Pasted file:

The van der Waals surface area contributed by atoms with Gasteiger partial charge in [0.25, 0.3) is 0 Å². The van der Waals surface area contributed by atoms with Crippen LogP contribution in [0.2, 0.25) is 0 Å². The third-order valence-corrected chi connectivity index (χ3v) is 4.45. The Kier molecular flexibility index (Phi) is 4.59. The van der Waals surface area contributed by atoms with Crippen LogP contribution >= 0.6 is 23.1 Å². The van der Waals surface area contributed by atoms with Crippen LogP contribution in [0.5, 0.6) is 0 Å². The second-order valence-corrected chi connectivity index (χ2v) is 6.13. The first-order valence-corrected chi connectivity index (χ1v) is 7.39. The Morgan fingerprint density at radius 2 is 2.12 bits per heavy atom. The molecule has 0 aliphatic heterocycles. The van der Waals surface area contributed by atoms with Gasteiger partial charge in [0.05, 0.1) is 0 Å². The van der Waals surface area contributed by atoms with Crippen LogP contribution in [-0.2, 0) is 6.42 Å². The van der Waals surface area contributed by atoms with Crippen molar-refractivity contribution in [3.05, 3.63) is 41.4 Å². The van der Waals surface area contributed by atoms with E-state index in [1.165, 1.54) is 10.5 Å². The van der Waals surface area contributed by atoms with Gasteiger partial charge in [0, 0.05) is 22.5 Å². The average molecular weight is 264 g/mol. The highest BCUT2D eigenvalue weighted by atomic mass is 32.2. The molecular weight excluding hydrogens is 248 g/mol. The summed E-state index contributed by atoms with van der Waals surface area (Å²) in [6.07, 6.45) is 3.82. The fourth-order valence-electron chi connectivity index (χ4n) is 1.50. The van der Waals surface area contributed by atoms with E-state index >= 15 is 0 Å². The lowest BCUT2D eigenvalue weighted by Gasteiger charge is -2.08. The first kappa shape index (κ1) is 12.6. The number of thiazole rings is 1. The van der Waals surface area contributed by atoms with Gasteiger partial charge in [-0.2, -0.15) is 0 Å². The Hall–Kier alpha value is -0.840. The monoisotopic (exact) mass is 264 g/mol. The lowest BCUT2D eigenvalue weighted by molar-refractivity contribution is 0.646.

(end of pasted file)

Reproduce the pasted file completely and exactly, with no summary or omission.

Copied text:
The van der Waals surface area contributed by atoms with Gasteiger partial charge in [0.25, 0.3) is 0 Å². The van der Waals surface area contributed by atoms with Crippen LogP contribution in [0.2, 0.25) is 0 Å². The third-order valence-corrected chi connectivity index (χ3v) is 4.45. The Kier molecular flexibility index (Phi) is 4.59. The van der Waals surface area contributed by atoms with Crippen LogP contribution >= 0.6 is 23.1 Å². The van der Waals surface area contributed by atoms with Crippen LogP contribution in [0.5, 0.6) is 0 Å². The second-order valence-corrected chi connectivity index (χ2v) is 6.13. The first-order valence-corrected chi connectivity index (χ1v) is 7.39. The Morgan fingerprint density at radius 2 is 2.12 bits per heavy atom. The molecule has 0 aliphatic heterocycles. The van der Waals surface area contributed by atoms with Gasteiger partial charge in [0.05, 0.1) is 0 Å². The van der Waals surface area contributed by atoms with Crippen LogP contribution in [-0.2, 0) is 6.42 Å². The van der Waals surface area contributed by atoms with Crippen molar-refractivity contribution in [3.05, 3.63) is 41.4 Å². The van der Waals surface area contributed by atoms with E-state index in [1.165, 1.54) is 10.5 Å². The van der Waals surface area contributed by atoms with Gasteiger partial charge in [0, 0.05) is 22.5 Å². The average molecular weight is 264 g/mol. The highest BCUT2D eigenvalue weighted by atomic mass is 32.2. The molecular weight excluding hydrogens is 248 g/mol. The summed E-state index contributed by atoms with van der Waals surface area (Å²) in [6.07, 6.45) is 3.82. The fourth-order valence-electron chi connectivity index (χ4n) is 1.50. The van der Waals surface area contributed by atoms with E-state index >= 15 is 0 Å². The lowest BCUT2D eigenvalue weighted by Gasteiger charge is -2.08. The first kappa shape index (κ1) is 12.6. The number of thiazole rings is 1. The van der Waals surface area contributed by atoms with Gasteiger partial charge in [-0.2, -0.15) is 0 Å². The Hall–Kier alpha value is -0.840. The monoisotopic (exact) mass is 264 g/mol. The lowest BCUT2D eigenvalue weighted by molar-refractivity contribution is 0.646.